modernism, the demise of modern ideologies and overpopulation, to name but a few, have

the world has experienced an inexhaustible appetite ever since, changed the fate of the coun-

taken their place while the African continent has been liberated from white domination from

try today known as Namibia, forever. It not only turned a handful of simple people – for ex-

east to west and from north to south.

ample, railway workers, small traders, artisans and soldiers – into millionaires virtually over-

With its sparse population, and what one would not actually call a dynamic political, social and economical environment, and having only really opened up to the international world with

The German vessel “Eduard Bolen”, shipwrecked at Conception Bay in , more than a quarter of a mile inland

night, but also made the Protectorate of German South-West Africa financially self-sufficient for the first time.

Independence in , a lot of things in Namibia are still shaped by the ongoing processes

It proved those parties right, who had lobbied for the acquisition of this barren piece of

and dynamics of modernity. Remnants from the German colonial period, the Mandate pe-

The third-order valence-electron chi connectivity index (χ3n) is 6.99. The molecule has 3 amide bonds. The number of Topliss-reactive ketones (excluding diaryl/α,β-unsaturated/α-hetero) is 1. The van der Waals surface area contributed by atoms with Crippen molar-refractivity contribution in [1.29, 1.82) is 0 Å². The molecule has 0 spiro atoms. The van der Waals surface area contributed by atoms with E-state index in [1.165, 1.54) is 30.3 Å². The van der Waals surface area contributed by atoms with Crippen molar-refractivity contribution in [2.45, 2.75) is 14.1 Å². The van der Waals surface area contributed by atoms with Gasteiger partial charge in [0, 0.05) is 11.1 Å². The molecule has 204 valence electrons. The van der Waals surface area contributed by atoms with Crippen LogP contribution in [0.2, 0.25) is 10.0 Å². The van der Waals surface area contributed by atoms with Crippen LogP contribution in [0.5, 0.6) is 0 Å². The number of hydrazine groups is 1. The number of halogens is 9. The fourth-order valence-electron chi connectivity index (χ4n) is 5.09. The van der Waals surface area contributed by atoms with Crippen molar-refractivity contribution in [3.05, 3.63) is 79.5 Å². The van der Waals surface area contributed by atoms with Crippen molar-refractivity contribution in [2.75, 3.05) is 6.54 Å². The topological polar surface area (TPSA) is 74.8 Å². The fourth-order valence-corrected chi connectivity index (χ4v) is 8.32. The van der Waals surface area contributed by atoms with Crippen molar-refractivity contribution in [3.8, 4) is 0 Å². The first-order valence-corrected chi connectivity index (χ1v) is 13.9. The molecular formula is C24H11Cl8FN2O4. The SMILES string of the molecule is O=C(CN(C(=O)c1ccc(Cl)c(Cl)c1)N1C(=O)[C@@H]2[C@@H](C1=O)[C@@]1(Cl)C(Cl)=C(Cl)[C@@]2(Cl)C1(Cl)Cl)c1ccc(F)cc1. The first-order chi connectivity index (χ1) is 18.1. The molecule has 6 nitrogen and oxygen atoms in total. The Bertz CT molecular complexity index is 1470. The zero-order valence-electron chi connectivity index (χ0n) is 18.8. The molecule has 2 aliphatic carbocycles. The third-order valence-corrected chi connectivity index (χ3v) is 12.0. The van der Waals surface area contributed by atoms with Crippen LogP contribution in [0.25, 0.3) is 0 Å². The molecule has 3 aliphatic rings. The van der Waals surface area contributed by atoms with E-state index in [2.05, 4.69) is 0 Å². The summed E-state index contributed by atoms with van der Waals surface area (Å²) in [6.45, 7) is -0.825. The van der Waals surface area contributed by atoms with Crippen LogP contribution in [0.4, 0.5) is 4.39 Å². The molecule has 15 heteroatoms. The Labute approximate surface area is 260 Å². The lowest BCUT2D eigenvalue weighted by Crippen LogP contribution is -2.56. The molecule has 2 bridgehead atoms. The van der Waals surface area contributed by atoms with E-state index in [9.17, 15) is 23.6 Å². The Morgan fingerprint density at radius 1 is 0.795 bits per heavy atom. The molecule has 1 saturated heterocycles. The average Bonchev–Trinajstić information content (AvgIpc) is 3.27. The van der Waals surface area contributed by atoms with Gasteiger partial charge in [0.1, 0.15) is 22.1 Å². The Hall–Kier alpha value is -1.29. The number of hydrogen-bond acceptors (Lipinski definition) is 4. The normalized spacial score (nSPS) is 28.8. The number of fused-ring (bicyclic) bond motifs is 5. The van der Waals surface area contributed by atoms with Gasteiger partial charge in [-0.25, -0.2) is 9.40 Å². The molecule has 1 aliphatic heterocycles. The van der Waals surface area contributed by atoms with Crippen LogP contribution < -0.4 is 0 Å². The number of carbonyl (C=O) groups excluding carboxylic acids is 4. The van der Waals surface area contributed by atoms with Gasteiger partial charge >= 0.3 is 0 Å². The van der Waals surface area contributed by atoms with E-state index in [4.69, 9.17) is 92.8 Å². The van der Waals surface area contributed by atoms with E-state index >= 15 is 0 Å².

land as a German colony. It also started to attract the interest of German capital, which ulti-

riod (‒) and the South African colonial period (‒) still abound, in stark

mately monopolized the diamond hoard by proclaiming a Sperrgebiet (“Forbidden Zone”) and

contrast even to its neighbors Angola, Botswana and South Africa, giving Namibia a charac-

consolidating the export and trade of the diamond under one governing hand, the “Regie.”

ter that is very much distinct from any other African country.

Exhausted from the Herero-Nama Wars between ‒, members of these emaciated na-

One of the major thrusts of European colonialism, the hunger for the riches of the earth,

tions were unfit for the grueling work on the diamond fields. Consequently, in order to alle-

was ultimately also felt in Namibia. A run for the unexploited, rich guano deposits on the

viate labor shortages, able-bodied men from the Ovambo nations, living in the northern re-

Namibian offshore islands along the Namibian coast had filled the pockets of entrepreneurs

gions of Namibia, were recruited and exposed to this part of Namibia for the first time in the

at the Cape and in Britain in the middle of the th century, while the copper diggers had

country’s history.

been active in the central parts of Namibia. The discovery of the rich copper deposits in and

But it was not that the discovery of diamonds changed the internal economic and social

around Tsumeb, their exploration and exploitation, led to the building of the first railway line,

development of the country’s inhabitants alone. The news of the newfound riches also quickly


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Namibia: The Forbidden Zone